Hello loyal blog followers! I am happy to talk about my past week with everyone but I also have to inform you that this will be my last blog of the summer. This last blog signifies that the summer is almost over; it’s almost time to get back to school and watch the days get shorter. Many people may have heard that the University of Guelph was host to the 6th International Barcode of Life conference. Working as a summer student at BIO afforded me the opportunity to attend some of the lectures and discussion held. There were over 500 researchers in attendance from all over the world, which was great to further increase global collaboration.
There were a few sessions that I attended that really captivated my interests. One of these talks that I really enjoyed was done by Carlos Garcia-Robledo from the Institute of Ecology in México. The title of his talk was: Reconstructing interactions among plants, insect herbivores, and phoretic mites using DNA barcodes: modeling coextinctions under projected climate change. Please excuse me if I do not explain the talk and Carlos Garcia-Robledo’s research 100% accurately, but this is what I took away from the talk. Leaf beetles (Chrysomelidae) are a family of beetle and many are plant foliage feeders. These beetles themselves are host to an array of phoretic mites that live as ecto-parasites on the leaf beetles. I found it very interesting that there are sometimes upwards of 8 species of mites on a single beetle. Carlos Garcia-Robledo explained that when a species of beetles is lost in cases such as extinctions or possibly locally extirpations we are also losing many other species of mites that have an obligatory association with that specific leaf beetle. So there is a potential we are losing species that we are not even aware of because we only see that the beetle is gone but there are actually coextinctions of the beetle and its phoretic mites. Furthermore if the plant that is host to the beetle disappears, there is a cascading effect of coextinctions in the case of some leaf beetles. Indirectly the phoretic mites also rely on the host plant of the beetles because the beetles also have obligatory associations with some plants. Through a conservatory scope you could be protecting many species by protecting one species of plant.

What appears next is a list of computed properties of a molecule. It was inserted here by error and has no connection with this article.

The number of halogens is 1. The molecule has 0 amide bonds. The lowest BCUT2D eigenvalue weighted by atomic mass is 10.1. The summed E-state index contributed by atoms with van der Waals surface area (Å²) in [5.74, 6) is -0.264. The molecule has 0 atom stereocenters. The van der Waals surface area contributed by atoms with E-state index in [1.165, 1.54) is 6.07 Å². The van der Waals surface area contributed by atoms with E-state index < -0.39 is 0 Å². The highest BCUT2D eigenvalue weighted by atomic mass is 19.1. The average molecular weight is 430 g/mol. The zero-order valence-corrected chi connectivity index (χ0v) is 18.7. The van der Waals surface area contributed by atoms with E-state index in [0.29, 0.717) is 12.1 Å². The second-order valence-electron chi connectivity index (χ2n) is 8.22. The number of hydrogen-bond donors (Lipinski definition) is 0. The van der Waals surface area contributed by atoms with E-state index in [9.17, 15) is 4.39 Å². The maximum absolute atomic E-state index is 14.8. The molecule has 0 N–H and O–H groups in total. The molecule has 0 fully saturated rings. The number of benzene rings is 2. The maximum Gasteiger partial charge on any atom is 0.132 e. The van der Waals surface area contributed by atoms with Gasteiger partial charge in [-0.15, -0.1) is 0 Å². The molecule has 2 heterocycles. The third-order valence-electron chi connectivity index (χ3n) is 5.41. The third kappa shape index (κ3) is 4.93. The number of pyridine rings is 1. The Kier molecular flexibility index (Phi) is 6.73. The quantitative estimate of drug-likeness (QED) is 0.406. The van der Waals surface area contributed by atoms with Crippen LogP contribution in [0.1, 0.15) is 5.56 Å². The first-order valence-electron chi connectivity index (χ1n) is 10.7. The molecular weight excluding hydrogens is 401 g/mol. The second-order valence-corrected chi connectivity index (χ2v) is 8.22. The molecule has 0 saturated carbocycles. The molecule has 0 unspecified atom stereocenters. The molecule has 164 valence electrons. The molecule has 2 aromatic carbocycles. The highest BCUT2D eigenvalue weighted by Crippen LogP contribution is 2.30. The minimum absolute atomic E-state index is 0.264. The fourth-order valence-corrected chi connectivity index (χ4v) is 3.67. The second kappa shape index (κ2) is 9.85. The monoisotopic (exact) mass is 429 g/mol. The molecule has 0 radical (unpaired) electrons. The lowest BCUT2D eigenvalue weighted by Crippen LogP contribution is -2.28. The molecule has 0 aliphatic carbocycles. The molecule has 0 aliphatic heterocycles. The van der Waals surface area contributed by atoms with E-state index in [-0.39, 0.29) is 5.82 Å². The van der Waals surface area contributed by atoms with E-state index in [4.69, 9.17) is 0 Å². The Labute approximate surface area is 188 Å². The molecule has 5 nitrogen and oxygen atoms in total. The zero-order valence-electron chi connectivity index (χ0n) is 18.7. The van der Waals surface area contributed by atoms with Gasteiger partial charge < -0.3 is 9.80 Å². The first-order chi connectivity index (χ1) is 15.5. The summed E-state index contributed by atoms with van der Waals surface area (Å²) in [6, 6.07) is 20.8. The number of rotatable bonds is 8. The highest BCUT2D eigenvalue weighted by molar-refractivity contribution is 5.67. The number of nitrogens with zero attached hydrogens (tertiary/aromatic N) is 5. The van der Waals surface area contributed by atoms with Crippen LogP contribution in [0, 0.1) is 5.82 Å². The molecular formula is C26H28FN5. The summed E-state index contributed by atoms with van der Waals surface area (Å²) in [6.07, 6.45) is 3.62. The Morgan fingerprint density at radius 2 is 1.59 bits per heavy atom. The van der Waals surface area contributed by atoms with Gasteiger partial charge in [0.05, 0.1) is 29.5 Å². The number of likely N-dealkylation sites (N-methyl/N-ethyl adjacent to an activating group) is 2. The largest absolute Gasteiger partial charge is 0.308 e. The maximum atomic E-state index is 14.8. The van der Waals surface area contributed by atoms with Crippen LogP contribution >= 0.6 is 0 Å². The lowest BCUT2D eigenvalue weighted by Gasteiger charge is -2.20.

I also really enjoyed a talk by J. Scott MacIvor from York University. His talk was titled: Leaves of leaf-cutting bees: Identity and diversity determined by DNA barcoding. Again please excuse any inaccuracies. I understood that some of J. Scott MacIvor’s work was to barcode the gut content of the leaf-cutting bees to better determine what bee friendly trees to plant in urban areas in further effort to support our pollinators. I thought this was a great idea and another example of the many applications the barcoding technology can be used.